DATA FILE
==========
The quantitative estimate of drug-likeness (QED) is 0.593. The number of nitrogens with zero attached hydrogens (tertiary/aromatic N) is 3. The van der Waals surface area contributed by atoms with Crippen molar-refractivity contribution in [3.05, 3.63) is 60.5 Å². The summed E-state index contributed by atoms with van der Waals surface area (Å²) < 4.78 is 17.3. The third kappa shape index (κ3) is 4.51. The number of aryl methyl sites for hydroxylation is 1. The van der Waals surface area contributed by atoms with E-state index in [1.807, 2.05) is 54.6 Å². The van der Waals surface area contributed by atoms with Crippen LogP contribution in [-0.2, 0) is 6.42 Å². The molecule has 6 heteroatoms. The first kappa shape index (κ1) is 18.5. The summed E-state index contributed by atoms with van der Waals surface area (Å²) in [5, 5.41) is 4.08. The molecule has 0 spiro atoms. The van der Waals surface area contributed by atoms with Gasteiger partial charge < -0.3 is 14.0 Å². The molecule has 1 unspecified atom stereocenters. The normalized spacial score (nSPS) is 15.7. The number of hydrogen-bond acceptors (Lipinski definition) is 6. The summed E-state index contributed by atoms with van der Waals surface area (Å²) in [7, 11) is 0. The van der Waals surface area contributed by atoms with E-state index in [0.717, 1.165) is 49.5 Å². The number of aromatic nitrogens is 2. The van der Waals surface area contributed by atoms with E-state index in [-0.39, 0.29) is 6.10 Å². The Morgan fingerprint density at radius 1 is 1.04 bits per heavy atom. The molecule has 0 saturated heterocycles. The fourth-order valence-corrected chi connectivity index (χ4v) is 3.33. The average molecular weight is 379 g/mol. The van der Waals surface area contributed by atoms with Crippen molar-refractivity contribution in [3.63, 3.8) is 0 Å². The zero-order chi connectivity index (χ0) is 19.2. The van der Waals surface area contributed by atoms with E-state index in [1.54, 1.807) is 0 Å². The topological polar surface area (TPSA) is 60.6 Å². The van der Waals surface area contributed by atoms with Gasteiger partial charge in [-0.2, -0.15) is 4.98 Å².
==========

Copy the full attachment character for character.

The quantitative estimate of drug-likeness (QED) is 0.593. The number of nitrogens with zero attached hydrogens (tertiary/aromatic N) is 3. The van der Waals surface area contributed by atoms with Crippen molar-refractivity contribution in [3.05, 3.63) is 60.5 Å². The summed E-state index contributed by atoms with van der Waals surface area (Å²) < 4.78 is 17.3. The third kappa shape index (κ3) is 4.51. The number of aryl methyl sites for hydroxylation is 1. The van der Waals surface area contributed by atoms with E-state index in [1.807, 2.05) is 54.6 Å². The van der Waals surface area contributed by atoms with Crippen LogP contribution in [-0.2, 0) is 6.42 Å². The molecule has 6 heteroatoms. The first kappa shape index (κ1) is 18.5. The summed E-state index contributed by atoms with van der Waals surface area (Å²) in [5, 5.41) is 4.08. The molecule has 0 spiro atoms. The van der Waals surface area contributed by atoms with Gasteiger partial charge < -0.3 is 14.0 Å². The molecule has 1 unspecified atom stereocenters. The normalized spacial score (nSPS) is 15.7. The number of hydrogen-bond acceptors (Lipinski definition) is 6. The summed E-state index contributed by atoms with van der Waals surface area (Å²) in [7, 11) is 0. The van der Waals surface area contributed by atoms with E-state index in [0.717, 1.165) is 49.5 Å². The number of aromatic nitrogens is 2. The van der Waals surface area contributed by atoms with E-state index in [-0.39, 0.29) is 6.10 Å². The Morgan fingerprint density at radius 1 is 1.04 bits per heavy atom. The molecule has 0 saturated heterocycles. The fourth-order valence-corrected chi connectivity index (χ4v) is 3.33. The average molecular weight is 379 g/mol. The van der Waals surface area contributed by atoms with Crippen molar-refractivity contribution in [3.63, 3.8) is 0 Å². The zero-order chi connectivity index (χ0) is 19.2. The van der Waals surface area contributed by atoms with E-state index in [1.54, 1.807) is 0 Å². The topological polar surface area (TPSA) is 60.6 Å². The van der Waals surface area contributed by atoms with Gasteiger partial charge in [-0.2, -0.15) is 4.98 Å².